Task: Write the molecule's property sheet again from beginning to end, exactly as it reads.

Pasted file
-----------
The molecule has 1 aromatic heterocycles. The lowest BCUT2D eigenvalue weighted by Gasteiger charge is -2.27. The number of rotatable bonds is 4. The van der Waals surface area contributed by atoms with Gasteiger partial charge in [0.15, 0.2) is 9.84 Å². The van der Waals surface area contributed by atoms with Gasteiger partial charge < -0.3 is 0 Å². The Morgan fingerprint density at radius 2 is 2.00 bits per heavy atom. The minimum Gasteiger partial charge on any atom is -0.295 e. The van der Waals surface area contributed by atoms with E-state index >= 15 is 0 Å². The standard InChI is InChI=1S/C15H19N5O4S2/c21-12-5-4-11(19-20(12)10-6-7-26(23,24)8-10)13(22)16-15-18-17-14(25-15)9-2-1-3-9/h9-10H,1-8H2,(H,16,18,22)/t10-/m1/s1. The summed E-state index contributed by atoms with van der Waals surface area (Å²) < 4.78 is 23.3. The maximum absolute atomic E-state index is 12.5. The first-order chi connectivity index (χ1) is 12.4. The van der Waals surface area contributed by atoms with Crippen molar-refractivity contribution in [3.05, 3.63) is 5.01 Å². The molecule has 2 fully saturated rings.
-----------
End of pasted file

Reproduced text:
The molecule has 1 aromatic heterocycles. The lowest BCUT2D eigenvalue weighted by Gasteiger charge is -2.27. The number of rotatable bonds is 4. The van der Waals surface area contributed by atoms with Gasteiger partial charge in [0.15, 0.2) is 9.84 Å². The van der Waals surface area contributed by atoms with Gasteiger partial charge < -0.3 is 0 Å². The Morgan fingerprint density at radius 2 is 2.00 bits per heavy atom. The minimum Gasteiger partial charge on any atom is -0.295 e. The van der Waals surface area contributed by atoms with E-state index >= 15 is 0 Å². The standard InChI is InChI=1S/C15H19N5O4S2/c21-12-5-4-11(19-20(12)10-6-7-26(23,24)8-10)13(22)16-15-18-17-14(25-15)9-2-1-3-9/h9-10H,1-8H2,(H,16,18,22)/t10-/m1/s1. The summed E-state index contributed by atoms with van der Waals surface area (Å²) < 4.78 is 23.3. The maximum absolute atomic E-state index is 12.5. The first-order chi connectivity index (χ1) is 12.4. The van der Waals surface area contributed by atoms with Crippen molar-refractivity contribution in [3.05, 3.63) is 5.01 Å². The molecule has 2 fully saturated rings.